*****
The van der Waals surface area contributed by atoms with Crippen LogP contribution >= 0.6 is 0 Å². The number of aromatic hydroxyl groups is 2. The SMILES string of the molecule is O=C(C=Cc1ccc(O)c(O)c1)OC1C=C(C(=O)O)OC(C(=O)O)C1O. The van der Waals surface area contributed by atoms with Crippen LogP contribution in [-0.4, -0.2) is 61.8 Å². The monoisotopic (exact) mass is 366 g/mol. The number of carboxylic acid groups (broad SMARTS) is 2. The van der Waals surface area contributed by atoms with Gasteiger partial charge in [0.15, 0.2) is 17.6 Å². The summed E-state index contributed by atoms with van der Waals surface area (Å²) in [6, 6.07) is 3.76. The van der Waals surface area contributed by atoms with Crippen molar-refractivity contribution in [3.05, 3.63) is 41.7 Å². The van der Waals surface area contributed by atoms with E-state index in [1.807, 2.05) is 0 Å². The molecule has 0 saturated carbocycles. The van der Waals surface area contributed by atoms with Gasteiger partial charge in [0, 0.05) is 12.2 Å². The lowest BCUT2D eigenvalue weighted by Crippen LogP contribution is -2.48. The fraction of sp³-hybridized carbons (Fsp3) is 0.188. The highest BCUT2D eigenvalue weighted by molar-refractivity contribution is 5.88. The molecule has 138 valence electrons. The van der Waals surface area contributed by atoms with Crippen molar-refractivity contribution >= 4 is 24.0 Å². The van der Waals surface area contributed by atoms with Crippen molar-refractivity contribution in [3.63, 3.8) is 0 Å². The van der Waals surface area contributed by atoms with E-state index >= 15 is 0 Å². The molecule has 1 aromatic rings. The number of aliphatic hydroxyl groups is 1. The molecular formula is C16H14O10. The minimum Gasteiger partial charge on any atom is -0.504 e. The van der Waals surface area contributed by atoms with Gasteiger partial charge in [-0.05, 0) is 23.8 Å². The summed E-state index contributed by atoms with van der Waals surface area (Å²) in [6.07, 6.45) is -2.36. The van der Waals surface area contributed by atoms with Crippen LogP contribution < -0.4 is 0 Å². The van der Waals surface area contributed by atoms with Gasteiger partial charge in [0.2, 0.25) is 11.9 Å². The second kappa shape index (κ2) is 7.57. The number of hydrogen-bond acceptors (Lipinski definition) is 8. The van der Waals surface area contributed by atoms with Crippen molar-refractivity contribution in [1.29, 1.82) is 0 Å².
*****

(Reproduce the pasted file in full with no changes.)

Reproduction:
The van der Waals surface area contributed by atoms with Crippen LogP contribution >= 0.6 is 0 Å². The number of aromatic hydroxyl groups is 2. The SMILES string of the molecule is O=C(C=Cc1ccc(O)c(O)c1)OC1C=C(C(=O)O)OC(C(=O)O)C1O. The van der Waals surface area contributed by atoms with Crippen LogP contribution in [-0.4, -0.2) is 61.8 Å². The monoisotopic (exact) mass is 366 g/mol. The number of carboxylic acid groups (broad SMARTS) is 2. The van der Waals surface area contributed by atoms with Gasteiger partial charge in [0.15, 0.2) is 17.6 Å². The summed E-state index contributed by atoms with van der Waals surface area (Å²) in [6, 6.07) is 3.76. The van der Waals surface area contributed by atoms with Crippen molar-refractivity contribution in [3.05, 3.63) is 41.7 Å². The van der Waals surface area contributed by atoms with E-state index in [1.807, 2.05) is 0 Å². The molecule has 0 saturated carbocycles. The van der Waals surface area contributed by atoms with Gasteiger partial charge in [0, 0.05) is 12.2 Å². The lowest BCUT2D eigenvalue weighted by Crippen LogP contribution is -2.48. The fraction of sp³-hybridized carbons (Fsp3) is 0.188. The highest BCUT2D eigenvalue weighted by molar-refractivity contribution is 5.88. The molecule has 138 valence electrons. The van der Waals surface area contributed by atoms with Crippen molar-refractivity contribution >= 4 is 24.0 Å². The van der Waals surface area contributed by atoms with Crippen molar-refractivity contribution in [3.63, 3.8) is 0 Å². The van der Waals surface area contributed by atoms with E-state index >= 15 is 0 Å². The molecule has 1 aromatic rings. The number of aliphatic hydroxyl groups is 1. The molecular formula is C16H14O10. The minimum Gasteiger partial charge on any atom is -0.504 e. The van der Waals surface area contributed by atoms with Gasteiger partial charge in [-0.05, 0) is 23.8 Å². The summed E-state index contributed by atoms with van der Waals surface area (Å²) in [6.07, 6.45) is -2.36. The van der Waals surface area contributed by atoms with Crippen LogP contribution < -0.4 is 0 Å². The van der Waals surface area contributed by atoms with Gasteiger partial charge in [0.2, 0.25) is 11.9 Å². The second kappa shape index (κ2) is 7.57. The number of hydrogen-bond acceptors (Lipinski definition) is 8. The van der Waals surface area contributed by atoms with Crippen molar-refractivity contribution in [1.29, 1.82) is 0 Å².